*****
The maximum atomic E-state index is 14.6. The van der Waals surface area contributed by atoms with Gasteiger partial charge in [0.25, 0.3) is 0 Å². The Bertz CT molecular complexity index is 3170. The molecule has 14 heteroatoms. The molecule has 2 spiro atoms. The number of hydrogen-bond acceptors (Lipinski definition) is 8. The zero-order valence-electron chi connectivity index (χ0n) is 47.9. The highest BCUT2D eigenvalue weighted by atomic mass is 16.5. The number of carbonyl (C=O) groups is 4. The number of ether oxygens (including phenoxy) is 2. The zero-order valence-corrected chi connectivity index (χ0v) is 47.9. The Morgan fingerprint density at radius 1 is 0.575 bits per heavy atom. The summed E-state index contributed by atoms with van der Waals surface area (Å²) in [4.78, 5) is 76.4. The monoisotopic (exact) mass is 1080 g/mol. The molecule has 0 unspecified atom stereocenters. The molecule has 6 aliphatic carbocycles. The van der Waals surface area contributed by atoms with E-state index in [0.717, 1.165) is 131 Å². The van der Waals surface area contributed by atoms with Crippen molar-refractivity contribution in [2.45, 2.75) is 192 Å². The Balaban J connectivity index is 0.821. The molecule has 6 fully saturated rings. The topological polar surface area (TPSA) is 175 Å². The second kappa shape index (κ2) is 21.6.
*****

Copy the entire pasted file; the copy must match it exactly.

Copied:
The maximum atomic E-state index is 14.6. The van der Waals surface area contributed by atoms with Gasteiger partial charge in [0.25, 0.3) is 0 Å². The Bertz CT molecular complexity index is 3170. The molecule has 14 heteroatoms. The molecule has 2 spiro atoms. The number of hydrogen-bond acceptors (Lipinski definition) is 8. The zero-order valence-electron chi connectivity index (χ0n) is 47.9. The highest BCUT2D eigenvalue weighted by atomic mass is 16.5. The number of carbonyl (C=O) groups is 4. The number of ether oxygens (including phenoxy) is 2. The zero-order valence-corrected chi connectivity index (χ0v) is 47.9. The Morgan fingerprint density at radius 1 is 0.575 bits per heavy atom. The summed E-state index contributed by atoms with van der Waals surface area (Å²) in [4.78, 5) is 76.4. The monoisotopic (exact) mass is 1080 g/mol. The molecule has 0 unspecified atom stereocenters. The molecule has 6 aliphatic carbocycles. The van der Waals surface area contributed by atoms with E-state index in [0.717, 1.165) is 131 Å². The van der Waals surface area contributed by atoms with Crippen molar-refractivity contribution in [2.45, 2.75) is 192 Å². The Balaban J connectivity index is 0.821. The molecule has 6 fully saturated rings. The topological polar surface area (TPSA) is 175 Å². The second kappa shape index (κ2) is 21.6.